3. Item the striped Phlox which being exonerated of pot and greatest part of the earth will tie up in a couple of outside Cabbage-leaves.

4. Item. Siberian Flax, if seeds are ripe and saved, or ripening becomes hopeless.

5. Q.S.Pian perennials to be saved, and noted, that in due season (say latter end of Octr.) specimens of such as are not here, or are rare here, may be transferred hither.

Ford Abbey 17 or 18 Aug. 1816 Saturday16

Panopticon—I hope and believe we shall have one good one—and that in the most publickly inspectable place in England; viz. the Juvenile.17 But it grieves me to think of the unpromising state of the Bristol one.

I hope your letter to Miss Morgan will have been written before this reaches you.18 All depends upon the Bristol people: Justices in Sessions are they, or governing corporate body of the City. We know nothing about them: and as little of the sort and degree of influence this philanthropic and public spirited Lady has in relation to them. I should be happy to see her here, if it afforded any promise of being of use; and perhaps she would not be averse to come.

pg 545Nobody can be more decidedly against all intercourse between Criminals and debtors than we all are: and that Debtors ought not to be subject to inspection, unless it be at their own desire, or in 〈…〉 of misbehaviour on their part, i.e. on the part of any one, for a time to be limited and by way of punishment for the misbehaviour of that one, and the prevention of future misbehaviour during that time, in the instance of that one. Supposing the disposition of the building suitable, i.e. the simple annular plan adhered to throughout, all this might be secured by a piece of canvas to each apartment, in form of a curtain, which the Debtor might draw aside at pleasure, (in case of sickness for example) and the governing body —the ruling powers whoever they are cause to be removed for a time, for punishment, as above: but in no case without making entry of the act done, and of the justifying cause of its being done.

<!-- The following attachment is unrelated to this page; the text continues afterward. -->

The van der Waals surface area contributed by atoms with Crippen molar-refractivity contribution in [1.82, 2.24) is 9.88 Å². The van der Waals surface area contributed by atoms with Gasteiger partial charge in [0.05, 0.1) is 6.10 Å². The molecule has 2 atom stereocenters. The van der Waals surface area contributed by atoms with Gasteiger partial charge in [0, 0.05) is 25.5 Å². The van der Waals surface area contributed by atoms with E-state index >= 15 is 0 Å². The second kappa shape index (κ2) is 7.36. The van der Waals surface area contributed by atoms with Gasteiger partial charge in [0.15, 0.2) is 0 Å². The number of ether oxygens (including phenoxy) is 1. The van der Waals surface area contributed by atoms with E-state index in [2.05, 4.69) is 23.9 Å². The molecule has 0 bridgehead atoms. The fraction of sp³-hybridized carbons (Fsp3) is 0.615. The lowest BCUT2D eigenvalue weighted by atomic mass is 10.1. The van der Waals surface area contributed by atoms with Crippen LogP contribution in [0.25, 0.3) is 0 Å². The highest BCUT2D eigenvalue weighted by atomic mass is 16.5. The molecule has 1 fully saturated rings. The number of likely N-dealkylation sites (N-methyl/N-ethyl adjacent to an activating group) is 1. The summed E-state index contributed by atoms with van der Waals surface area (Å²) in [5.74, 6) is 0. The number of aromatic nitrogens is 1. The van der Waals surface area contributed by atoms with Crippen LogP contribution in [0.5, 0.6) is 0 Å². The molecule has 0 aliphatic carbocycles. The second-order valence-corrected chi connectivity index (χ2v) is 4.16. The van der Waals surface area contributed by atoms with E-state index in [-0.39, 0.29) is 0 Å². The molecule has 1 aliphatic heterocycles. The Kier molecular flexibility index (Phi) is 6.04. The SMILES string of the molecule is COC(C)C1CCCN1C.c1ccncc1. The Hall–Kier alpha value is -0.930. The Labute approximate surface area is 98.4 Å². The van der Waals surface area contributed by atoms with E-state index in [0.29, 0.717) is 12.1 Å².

The great advantage of this plan is that by this means provision will be made in as effectual degree as possible, against the uncertainty attendant upon the numbers of the individuals, in the instance of both classes: whereas but for this you may have the Debtors part crowded to the great distress of all of them, and yet though the Criminals part be not half full no means of affording relief to the distress produced by crowding in the instance of the debtors: and so vice versâ: and thus if health be not injured, productive industry more or less impeded in one part, for want of that relief—that supply of room, which in case of an appropriate construction might so easily be afforded by the other. But even though it should be determined that no such relief shall be capable of being afforded, in which case the quantity of room allotted to both classes together and consequently the expence must be much greater than otherwise it need be, still what use would there be in deviating from the simplicity of the annular construction? On the plan you have delineated as collected from the accounts you have heard here would be a portion of the whole mass of building thrust aside out of the ring: of which extrusion it is clear by inspection that a very considerable addition would be made to the quantity of matter and consequently expence of the walls.